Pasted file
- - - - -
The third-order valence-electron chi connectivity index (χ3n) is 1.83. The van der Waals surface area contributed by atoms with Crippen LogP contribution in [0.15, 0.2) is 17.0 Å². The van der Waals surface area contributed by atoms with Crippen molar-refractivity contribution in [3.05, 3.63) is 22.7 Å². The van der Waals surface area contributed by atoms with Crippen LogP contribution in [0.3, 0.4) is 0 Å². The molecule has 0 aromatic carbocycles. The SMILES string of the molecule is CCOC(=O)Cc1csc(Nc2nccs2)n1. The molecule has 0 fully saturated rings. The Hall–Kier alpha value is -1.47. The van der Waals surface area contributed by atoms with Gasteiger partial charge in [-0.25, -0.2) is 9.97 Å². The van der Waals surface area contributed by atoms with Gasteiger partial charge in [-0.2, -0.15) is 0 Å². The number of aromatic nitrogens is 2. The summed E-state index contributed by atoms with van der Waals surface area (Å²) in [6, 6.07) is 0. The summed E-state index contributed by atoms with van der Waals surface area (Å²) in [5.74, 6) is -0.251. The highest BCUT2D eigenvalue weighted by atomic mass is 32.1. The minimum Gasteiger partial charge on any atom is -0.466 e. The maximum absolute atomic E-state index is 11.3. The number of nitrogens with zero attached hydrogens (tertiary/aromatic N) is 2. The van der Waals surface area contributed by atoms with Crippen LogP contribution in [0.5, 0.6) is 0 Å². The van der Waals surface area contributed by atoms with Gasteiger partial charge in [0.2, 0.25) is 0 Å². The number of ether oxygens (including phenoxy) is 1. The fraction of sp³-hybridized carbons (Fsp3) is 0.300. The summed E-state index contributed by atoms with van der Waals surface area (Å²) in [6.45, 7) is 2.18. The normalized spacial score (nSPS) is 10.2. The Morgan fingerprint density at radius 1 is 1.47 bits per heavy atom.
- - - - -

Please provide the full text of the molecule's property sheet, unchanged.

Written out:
The third-order valence-electron chi connectivity index (χ3n) is 1.83. The van der Waals surface area contributed by atoms with Crippen LogP contribution in [0.15, 0.2) is 17.0 Å². The van der Waals surface area contributed by atoms with Crippen molar-refractivity contribution in [3.05, 3.63) is 22.7 Å². The van der Waals surface area contributed by atoms with Crippen LogP contribution in [0.3, 0.4) is 0 Å². The molecule has 0 aromatic carbocycles. The SMILES string of the molecule is CCOC(=O)Cc1csc(Nc2nccs2)n1. The molecule has 0 fully saturated rings. The Hall–Kier alpha value is -1.47. The van der Waals surface area contributed by atoms with Gasteiger partial charge in [-0.25, -0.2) is 9.97 Å². The van der Waals surface area contributed by atoms with Gasteiger partial charge in [-0.2, -0.15) is 0 Å². The number of aromatic nitrogens is 2. The summed E-state index contributed by atoms with van der Waals surface area (Å²) in [6, 6.07) is 0. The summed E-state index contributed by atoms with van der Waals surface area (Å²) in [5.74, 6) is -0.251. The highest BCUT2D eigenvalue weighted by atomic mass is 32.1. The minimum Gasteiger partial charge on any atom is -0.466 e. The maximum absolute atomic E-state index is 11.3. The number of nitrogens with zero attached hydrogens (tertiary/aromatic N) is 2. The van der Waals surface area contributed by atoms with Crippen LogP contribution in [0.5, 0.6) is 0 Å². The van der Waals surface area contributed by atoms with Gasteiger partial charge in [0.2, 0.25) is 0 Å². The number of ether oxygens (including phenoxy) is 1. The fraction of sp³-hybridized carbons (Fsp3) is 0.300. The summed E-state index contributed by atoms with van der Waals surface area (Å²) in [6.45, 7) is 2.18. The normalized spacial score (nSPS) is 10.2. The Morgan fingerprint density at radius 1 is 1.47 bits per heavy atom.